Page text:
Rule of Lex Situs – under Private International Law.

RULE OF LEX SITUS – UNDER PRIVATE INTERNATIONAL LAW

INTRODUCTION

The rule of lex situs, the question of choice of law arises when a dispute involving one or more parties concern foreign element in it. The lex situs determines the ability to convey and to accept or hold an interest in land as well as in a chattel. But the reference of this principle to movables has not been so firm in most of the countries. Most of the authors find that since movables were subject to the personal law of the owner, capacity was also governed by the law of the domicilli. Lex situs exclusively governs the formalities of transactions creating, modifying, or terminating real rights, as opposed to the contract promising a transfer.

The requirements of the lex situs may be complied with at any place by an act, which, on the other hand, may mean nothing under the law of such place. The private international law of property i.e. rule of lex situs is a large topic as it covers several topics, including transactions inter vivos and devolution of property upon death, future debts, securities and shares etc thus it can pose a difficult question about the relationship between jurisdiction and applicable law, and between property and the law of obligations.

CONCEPT OF LEX SITUS AND JURISDICTION

The lex situs rule defined by Morris as “The sovereign of country where it has absolute control over the land within its dominions, where his courts are alone entitle to exercise its jurisdiction over such land”.[1] The private international law of property is a large topic as it covers several topics, including transactions inter vivos and devolution of property upon death. It can pose a difficult question about the relationship between jurisdiction and applicable law, and between property and the law of obligations.

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English private international law has universally accepted the characterization of property into movables and immovable`s. Rights over immovable are governed by the lex situs rule, rights over the movables are not necessarily governed by [2]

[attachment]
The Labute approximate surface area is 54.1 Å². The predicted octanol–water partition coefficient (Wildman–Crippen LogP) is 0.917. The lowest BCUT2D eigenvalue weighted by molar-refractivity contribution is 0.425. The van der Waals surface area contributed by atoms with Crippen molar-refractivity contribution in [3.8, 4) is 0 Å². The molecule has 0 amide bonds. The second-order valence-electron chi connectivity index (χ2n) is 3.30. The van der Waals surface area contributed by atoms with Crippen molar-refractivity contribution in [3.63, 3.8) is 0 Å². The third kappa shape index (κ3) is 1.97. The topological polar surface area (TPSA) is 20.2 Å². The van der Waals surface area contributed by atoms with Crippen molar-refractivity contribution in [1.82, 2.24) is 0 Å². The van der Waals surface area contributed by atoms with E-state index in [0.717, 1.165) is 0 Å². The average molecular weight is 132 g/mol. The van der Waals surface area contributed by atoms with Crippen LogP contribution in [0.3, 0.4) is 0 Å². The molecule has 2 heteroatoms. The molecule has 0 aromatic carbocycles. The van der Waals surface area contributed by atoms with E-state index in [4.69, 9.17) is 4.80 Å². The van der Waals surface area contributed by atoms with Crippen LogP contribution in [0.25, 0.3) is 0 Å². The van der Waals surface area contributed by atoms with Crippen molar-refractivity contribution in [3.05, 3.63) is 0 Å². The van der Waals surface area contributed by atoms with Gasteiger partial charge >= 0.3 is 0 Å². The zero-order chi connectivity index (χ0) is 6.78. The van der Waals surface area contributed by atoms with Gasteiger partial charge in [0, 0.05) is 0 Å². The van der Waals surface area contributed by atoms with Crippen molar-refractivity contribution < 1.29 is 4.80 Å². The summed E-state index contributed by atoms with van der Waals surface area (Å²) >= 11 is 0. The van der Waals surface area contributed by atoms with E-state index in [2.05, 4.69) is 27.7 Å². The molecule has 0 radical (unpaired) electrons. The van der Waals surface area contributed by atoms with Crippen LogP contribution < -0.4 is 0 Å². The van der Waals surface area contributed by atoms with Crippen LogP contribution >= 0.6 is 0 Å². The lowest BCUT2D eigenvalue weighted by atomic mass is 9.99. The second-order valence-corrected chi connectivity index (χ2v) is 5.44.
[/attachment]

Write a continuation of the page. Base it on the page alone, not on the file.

that law. Even under the Indian private international law property is classified into movable and immovable. Movables are further classified into tangible and intangible.

Under the English law it is rule that English court will not take up jurisdiction for the determination of the title or right to possession of foreign land. This rule is derived from EFTA state, from article 2(4) of Brussels I and other rules in Lungano convention. The given rules gives exclusive jurisdiction in proceedings related to matter which have their object rights in rem in immovable or movable property ,to the courts of the country in which property is situated.

The law of situs under the private international law rules potentially applying renvoi, and secondly determining the law of the situs might involve an examination of foreign rule applicable to a domestic situation. But nevertheless there a certain circumstances under which English court have jurisdiction over cases which require determination of matters pertaining to immovable property situated at foreign land. These include cases where determination of property deals with question of title incidentally in a personal claim against a defendant or a claim of will or divorce over which English courts have jurisdiction.

Supreme Court of the United States said in 1869, the law of the situs of land conveniently determines descent, alienation, and transfer, and the effect and construction of conveyances. For the purpose of the private international law lease creates an interest in the immovable and is subject to law of situs.[3] Thus under the rule of lex situs the question of choice of law arises when a dispute involving one or more parties concern foreign element in it.

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ESSENTIALS

The situs of a property can be determined as follows – Chooses in action i.e. where the property generally situate in the country where it can be

  • properly recoverable or where the rule of lex situs can be enforced The rule of lex situs applies where the land is situated[4]
  • Subject to exception hereinafter mentioned, a chattel situate in a country where it can be
  • found any time.

Certain Exceptions are there to this rule of Lex situs as follows:-  A merchant ship sometimes can deemed to be situate at her port of registry

  • A civil aircraft may sometime deem to be situating in its own country of registration.
  • The Tolten case[5]
  • an English admiralty action was allowed against the owners of the ship “Tolten” which had struck and damaged a foreign pier.

[1] Dicet, Morris and Collins, Conflict of laws, sweet and Maxwell, 15th Ed., 2018.

[2] Re Hoyels (1911) 1 Ch 179.

[3] Freke v. Carbery, (1873) LR Eq 461.

[4] Proctor v. Frost, 89 NH 304.

[5] Landry v. Lachapelle, (1937) 2 DLR 504.

Author: PRANJALI PANDYA,
Damodaram Sanjivayya National Law University, Visakhaptnam,

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